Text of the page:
Venezuelan opposition strategy based on provocation, manipulation

March 13, 2014
Burning barricades during a violent opposition protest in Caracas.

The strategy and tactics of the Venezuelan opposition is a replay of events that took place leading up to the coup against Hugo Chavez on April 11, 2002.

The blatant distortions and in some cases lies of the media — CNN in Spanish playing a lead role — represent an essential element in the strategy.

There are two main groups that the United States-funded right-wing opposition has mobilised. From all appearances, the two act in coordination even though their style, and even social background, differs.

One group is non-violent and the other engages in acts of aggression — in some cases endangering lives.

On the one hand, students and other young people carry out protests that the media and the opposition deceptively call “peaceful”. These mobilisations involve, to a disproportionate extent, students from private universities and operate almost exclusively in wealthy areas whose mayors (and in some cases governors) belong to the opposition.

The protests are not legal, even though many of the protesters are convinced (or have been convinced by their leaders) that they are exercising the constitutional right of dissent.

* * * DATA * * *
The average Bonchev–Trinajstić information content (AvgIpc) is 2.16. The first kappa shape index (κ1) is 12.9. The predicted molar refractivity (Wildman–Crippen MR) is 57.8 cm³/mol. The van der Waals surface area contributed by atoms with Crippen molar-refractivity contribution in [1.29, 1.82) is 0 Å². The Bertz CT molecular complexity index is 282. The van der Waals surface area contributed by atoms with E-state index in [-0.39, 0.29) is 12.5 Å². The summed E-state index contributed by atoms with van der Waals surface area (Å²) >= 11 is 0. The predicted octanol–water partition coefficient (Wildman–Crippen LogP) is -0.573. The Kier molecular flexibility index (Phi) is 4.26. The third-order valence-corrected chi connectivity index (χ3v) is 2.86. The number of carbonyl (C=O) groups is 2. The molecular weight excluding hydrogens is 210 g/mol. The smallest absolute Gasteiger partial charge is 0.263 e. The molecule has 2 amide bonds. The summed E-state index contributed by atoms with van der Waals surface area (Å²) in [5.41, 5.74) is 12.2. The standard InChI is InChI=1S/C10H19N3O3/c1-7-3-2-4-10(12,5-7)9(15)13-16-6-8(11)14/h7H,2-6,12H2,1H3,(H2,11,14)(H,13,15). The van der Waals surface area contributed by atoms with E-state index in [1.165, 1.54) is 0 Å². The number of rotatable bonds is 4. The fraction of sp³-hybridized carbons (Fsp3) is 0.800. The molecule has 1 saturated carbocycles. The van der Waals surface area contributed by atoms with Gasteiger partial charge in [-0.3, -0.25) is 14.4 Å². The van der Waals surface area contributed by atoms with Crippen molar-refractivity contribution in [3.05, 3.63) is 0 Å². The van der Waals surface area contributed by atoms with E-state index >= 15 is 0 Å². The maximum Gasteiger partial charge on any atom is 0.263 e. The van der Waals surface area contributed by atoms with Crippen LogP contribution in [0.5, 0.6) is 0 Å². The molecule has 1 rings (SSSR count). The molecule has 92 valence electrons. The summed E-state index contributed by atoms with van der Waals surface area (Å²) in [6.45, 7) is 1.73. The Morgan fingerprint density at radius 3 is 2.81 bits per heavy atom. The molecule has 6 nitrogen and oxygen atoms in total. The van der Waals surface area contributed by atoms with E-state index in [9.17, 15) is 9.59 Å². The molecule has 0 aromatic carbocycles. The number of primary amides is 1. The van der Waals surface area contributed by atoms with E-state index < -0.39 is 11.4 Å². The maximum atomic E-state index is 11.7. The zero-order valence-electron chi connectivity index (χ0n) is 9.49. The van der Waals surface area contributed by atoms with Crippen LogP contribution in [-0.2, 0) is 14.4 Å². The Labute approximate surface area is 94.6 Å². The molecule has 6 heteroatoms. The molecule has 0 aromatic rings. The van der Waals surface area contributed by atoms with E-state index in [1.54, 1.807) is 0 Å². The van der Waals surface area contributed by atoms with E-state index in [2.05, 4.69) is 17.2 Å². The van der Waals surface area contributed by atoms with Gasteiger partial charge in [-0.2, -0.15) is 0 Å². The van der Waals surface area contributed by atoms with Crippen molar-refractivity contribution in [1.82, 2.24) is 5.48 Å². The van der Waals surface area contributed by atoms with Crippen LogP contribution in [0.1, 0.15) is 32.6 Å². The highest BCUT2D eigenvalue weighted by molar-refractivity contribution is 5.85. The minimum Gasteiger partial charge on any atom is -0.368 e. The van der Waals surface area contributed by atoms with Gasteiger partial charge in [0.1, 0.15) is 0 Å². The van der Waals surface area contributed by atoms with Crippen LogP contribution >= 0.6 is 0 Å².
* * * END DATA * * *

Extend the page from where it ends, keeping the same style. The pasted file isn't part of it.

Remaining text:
However, nearly all of these protests take over main avenues and highways in urban areas, typically forcing traffic to a halt and then having to pass through just one lane. It often takes hours for cars to pass through these points.

In most cases, the protesters consist of between 15 and 80 people, and in a few cases more than 100.

The second group then sets up barricades using garbage bags, trees, boulders and barbed wire. They have also used tactics such as pouring oil on roads, in some cases causing fatal accidents.

A March 7 Venezuela Analysis article by Miguel Tinker Salas provides a clear description of these actions in the city of Merida near the Colombian border, where the violence has been most intense.

All efforts by security forces to get both situations under control are portrayed in the private media as fierce acts of repression carried out by police, National Guardsmen, and motorcyclists and other Chavistas organised as “collectives”.

The media generally recognise that some of the opposition protesters have engaged in violence, but attention is focused on the so-called “peaceful protesters”, with little acknowledgment of the chaos they cause.

Furthermore, these reports fail to point out that a large number of the victims, including deaths, are Chavez supporters and security forces. In most violent urban protests throughout the world, the ratio of protesters to security forces who are wounded and killed ranges from 25 to one or 500 to one. Here the ratio may be in the single-digit range.

Claims in the social media that the violent actions are provoked by “infiltrators” (the implication being that the infiltrators are Chavistas) are sometimes reflected in the media.